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The Progressive Historians--Turner, Beard, Parrington (A Phoenix book) Paperback – November, 1979

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Paperback, November, 1979
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Product Details

  • Series: A Phoenix book
  • Paperback: 498 pages
  • Publisher: Univ of Chicago Pr (Tx) (November 1979)
  • Language: English
  • ISBN-10: 0226348180
  • ISBN-13: 978-0226348186
  • Product Dimensions: 8.4 x 5.2 x 1.2 inches
  • Shipping Weight: 1.2 pounds
  • Average Customer Review: 4.0 out of 5 stars  See all reviews (1 customer review)
  • Amazon Best Sellers Rank: #701,343 in Books (See Top 100 in Books)

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25 of 25 people found the following review helpful By Roger D. Launius VINE VOICE on August 31, 2006
Format: Unknown Binding
Richard Hofstadter was one of the finest and most revered historians of his generation. His body of work epitomized what has been labeled the "consensus school" of American history, wherein he emphasized the larger themes that drew Americans of all perspectives and backgrounds together. At a fundamental level, therefore, Hofstadter concentrated on intellectual history, celebrating the long tradition of shared American ideals and values while de-emphasizing conflict. He questioned the ideas and people who challenged those cherished principles, seeing in many of them strains of authoritarianism, anarchy, and narrow- and simple-mindedness of all varieties. His work advocated a pragmatic liberalism that he believed was in constant jeopardy from forces of fear, anti-intellectualism, and authoritarianism. Hofstadter leapt to fame with "The American Political Tradition: and the Men who Made It" (1948) in which he celebrated the ideals of democracy and liberalism and took aim at dark, divisive ideas in American thought.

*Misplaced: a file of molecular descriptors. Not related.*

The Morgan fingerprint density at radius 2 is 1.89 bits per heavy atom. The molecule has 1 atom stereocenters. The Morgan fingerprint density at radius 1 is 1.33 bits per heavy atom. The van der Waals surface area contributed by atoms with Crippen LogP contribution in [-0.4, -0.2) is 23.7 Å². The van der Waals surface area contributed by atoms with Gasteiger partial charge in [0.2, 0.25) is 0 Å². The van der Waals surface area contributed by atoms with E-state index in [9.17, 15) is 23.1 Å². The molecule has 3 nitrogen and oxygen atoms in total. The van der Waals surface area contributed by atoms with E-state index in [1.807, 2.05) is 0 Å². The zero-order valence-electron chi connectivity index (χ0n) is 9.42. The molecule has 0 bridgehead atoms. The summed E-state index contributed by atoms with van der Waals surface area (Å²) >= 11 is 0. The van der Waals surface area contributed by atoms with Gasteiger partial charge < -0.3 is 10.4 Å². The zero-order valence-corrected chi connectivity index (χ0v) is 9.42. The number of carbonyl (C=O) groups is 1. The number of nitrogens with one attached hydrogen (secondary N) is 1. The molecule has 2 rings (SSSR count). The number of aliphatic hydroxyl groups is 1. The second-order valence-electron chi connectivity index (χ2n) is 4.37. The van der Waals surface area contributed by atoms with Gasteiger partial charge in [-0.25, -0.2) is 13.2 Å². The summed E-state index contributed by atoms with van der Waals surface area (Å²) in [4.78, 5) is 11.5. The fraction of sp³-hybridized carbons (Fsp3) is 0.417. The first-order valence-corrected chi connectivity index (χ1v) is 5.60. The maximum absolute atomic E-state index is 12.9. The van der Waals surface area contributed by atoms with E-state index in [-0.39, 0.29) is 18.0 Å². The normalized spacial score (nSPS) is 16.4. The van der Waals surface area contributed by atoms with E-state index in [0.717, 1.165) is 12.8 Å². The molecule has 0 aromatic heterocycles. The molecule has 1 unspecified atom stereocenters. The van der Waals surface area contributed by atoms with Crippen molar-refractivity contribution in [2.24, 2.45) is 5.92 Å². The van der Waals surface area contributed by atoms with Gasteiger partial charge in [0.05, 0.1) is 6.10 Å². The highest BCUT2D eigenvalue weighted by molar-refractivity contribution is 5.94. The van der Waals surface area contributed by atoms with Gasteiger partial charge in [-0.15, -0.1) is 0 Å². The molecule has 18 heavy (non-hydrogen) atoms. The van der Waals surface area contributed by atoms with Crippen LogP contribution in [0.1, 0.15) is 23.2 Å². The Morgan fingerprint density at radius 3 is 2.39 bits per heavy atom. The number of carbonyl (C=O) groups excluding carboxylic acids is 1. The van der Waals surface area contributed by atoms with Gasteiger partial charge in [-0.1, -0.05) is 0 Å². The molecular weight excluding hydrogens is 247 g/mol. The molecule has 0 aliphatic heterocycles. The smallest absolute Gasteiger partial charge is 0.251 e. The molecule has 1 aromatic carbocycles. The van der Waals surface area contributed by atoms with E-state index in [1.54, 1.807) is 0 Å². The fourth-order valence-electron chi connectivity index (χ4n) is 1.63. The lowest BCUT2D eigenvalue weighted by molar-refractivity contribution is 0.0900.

In "The Progressive Historians" Hofstadter analyzes the work of three great historians of the first half of the twentieth century, Frederick Jackson Turner, Charles A. Beard, and Vernon L. Parrington. Turner's "Frontier Thesis" influenced a generation of thinkers seeking to understanding the distinctiveness of the American culture. Beard's model of economic conflict of haves versus have nots highlighted class warfare as the dominant theme in American history. Parrington's "Main Currents in American Thought" emphasized the stresses and strains of American life.
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